Works of body art
For women, tattoos are fashion statement. By Jeff Hawkes, Staff Writer email@example.com
Tattoos have made a huge leap. Once a brash symbol of masculinity for sailors, bikers and other tough guys, a tattoo today is increasingly a woman's fashion statement.
Forget about triceps emblazoned with anchors, hula dancers or Betty Boop.
Instead, women tend to seek out artists who can render delicate and colorful images -- they may be flowers, birds or butterflies -- that speak of their passions and life journeys.
"I'm very proud of the ink that I have," said Lindsey Hunter, 35, seemingly unfazed as a tattoo artist Saturday pricked dye into the skin of her left shoulder. "It's an expression of me."
"I love art," said Rebecca Funk, 37, who sports elaborate tattoos on about a third of her body, "and now I have beautiful artwork that goes with me everywhere."
According to a Harris Poll survey last year, women with tattoos for the first time outnumbered men with body art. Overall, 21 percent of American adults have at least one tattoo. Among women, the rate is 23 percent; men are at 19 percent.
For young adults, getting at least one tattoo has become almost a rite of passage. A 2010 Pew Research Center survey found that 38 percent of Americans between the ages of 18 and 29 have one or more tattoos.
Young and middle-aged women were among the spectators, consumers and artists Saturday attending the War of the Roses Tattoo Convention, which continues today from 10 a.m. to 8 p.m. at Lancaster Host Golf Resort, 2300 Lincoln Highway East. It's a fundraiser for Noah's Cart, which promotes research and awareness of schizencephaly, a congenital brain malformation.
Organizers Jesse Kline, 30, and Amanda Nixdorf, 24, of Millersville are parents to 15-month-old Arianna, who was born with the disorder. Tattoo enthusiasts, the couple decided Lancaster didn't need another 5K race or sub sale for charity. They decided the time was right for a tattoo competition.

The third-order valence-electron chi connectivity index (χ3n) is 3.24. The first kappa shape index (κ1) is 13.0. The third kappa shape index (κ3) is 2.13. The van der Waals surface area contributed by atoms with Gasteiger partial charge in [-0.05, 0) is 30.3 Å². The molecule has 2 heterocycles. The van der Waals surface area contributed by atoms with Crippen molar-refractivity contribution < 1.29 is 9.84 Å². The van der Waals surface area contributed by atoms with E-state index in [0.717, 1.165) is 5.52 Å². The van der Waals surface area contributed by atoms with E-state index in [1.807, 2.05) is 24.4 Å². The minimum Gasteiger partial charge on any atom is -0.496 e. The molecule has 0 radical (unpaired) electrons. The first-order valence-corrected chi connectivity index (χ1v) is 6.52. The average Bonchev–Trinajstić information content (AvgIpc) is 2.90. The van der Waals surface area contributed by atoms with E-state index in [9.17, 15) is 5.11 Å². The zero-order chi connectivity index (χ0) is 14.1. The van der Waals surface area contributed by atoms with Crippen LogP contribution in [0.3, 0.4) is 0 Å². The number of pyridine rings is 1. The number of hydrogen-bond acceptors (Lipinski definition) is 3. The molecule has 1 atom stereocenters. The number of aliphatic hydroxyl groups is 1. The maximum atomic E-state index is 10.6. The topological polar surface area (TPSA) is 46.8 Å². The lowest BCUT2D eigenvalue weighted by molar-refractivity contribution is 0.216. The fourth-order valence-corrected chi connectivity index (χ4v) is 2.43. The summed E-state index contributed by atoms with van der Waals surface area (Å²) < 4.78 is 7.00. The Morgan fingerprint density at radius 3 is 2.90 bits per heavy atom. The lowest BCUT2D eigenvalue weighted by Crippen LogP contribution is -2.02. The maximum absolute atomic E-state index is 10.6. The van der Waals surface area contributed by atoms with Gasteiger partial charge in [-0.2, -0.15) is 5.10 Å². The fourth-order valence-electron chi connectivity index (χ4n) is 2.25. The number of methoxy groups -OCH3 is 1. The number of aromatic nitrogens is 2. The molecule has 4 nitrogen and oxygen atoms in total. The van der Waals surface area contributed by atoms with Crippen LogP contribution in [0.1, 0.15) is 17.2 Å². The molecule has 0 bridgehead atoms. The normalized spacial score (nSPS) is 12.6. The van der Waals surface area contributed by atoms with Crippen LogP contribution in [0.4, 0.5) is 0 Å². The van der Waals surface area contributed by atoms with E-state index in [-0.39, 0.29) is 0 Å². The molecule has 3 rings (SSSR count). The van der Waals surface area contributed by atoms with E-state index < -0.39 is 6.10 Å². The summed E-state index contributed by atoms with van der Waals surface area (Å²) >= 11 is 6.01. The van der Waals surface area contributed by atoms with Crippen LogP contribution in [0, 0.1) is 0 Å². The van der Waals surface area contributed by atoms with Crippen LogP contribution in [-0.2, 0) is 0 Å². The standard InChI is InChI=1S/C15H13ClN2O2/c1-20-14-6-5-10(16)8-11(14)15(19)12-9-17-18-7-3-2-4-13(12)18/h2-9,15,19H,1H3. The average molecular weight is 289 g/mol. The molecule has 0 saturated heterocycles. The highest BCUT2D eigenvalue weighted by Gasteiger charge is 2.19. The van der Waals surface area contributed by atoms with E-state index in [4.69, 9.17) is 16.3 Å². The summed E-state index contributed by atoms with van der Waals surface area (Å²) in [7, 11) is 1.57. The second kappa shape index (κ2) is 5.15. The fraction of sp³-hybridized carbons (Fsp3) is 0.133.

Sara Graeber, 23, was sporting two of the contest entries. On the back of Graeber's left thigh are the familiar visages of the Three Stooges. On the back of her right thigh is a wary image of Billy the Kid.
As random as the tattoos may seem to the casual observer, they are meaningful symbols to Graeber. She grew up watching "The Three Stooges'' with her mom and Westerns with her dad. Billy the Kid went on her right leg, she said, because "dad's always right."
"After he got over the fact that I have this giant tattoo, that made him smile," Graeber said.
Several women said their parents looked askance at their early interest in tattooing.
"I wanted a tattoo all my teenage years," said Hunter, of Cleona, who has a powder coating business. "Mom said no."
But at 18, Hunter had a rose and butterfly tattooed to her ankle, a decision she grew to regret because the artistry was unsophisticated. She's had no regrets since as she found artists who beautifully decorated her body with images of flowers, each symbolic of specific people in her life. One flower on her hip contains ashes from a cremated loved one.
And now Hunter's own mother has been won over. She got an abstract dolphin and waves tattoo symbolizing her love of swimming.
"It kind of floored me," Hunter said.
Not far from where Hunter was getting a tattoo, 19-year-old Shelby Golob was tattooing the thigh of her own mother, Brenda Golob, 47.
The younger Golob, who completed her apprenticeship more than a year ago, has developed her own clientele and sees a future as a tattoo artist. The elder Golob couldn't be prouder.
"I encouraged her all the way," said Brenda Golob, even offering up her feet as canvasses for her daughter's first-ever tattoos.
On Saturday, the teen was executing an elaborate image of a pretty young woman, decorated with flowers, on her mother's thigh. In summer attire, Golob will be a walking exhibit of her daughter's craft.
"It's a piece of my daughter's artwork that I will always have," Golob said, "and that means a lot to me."n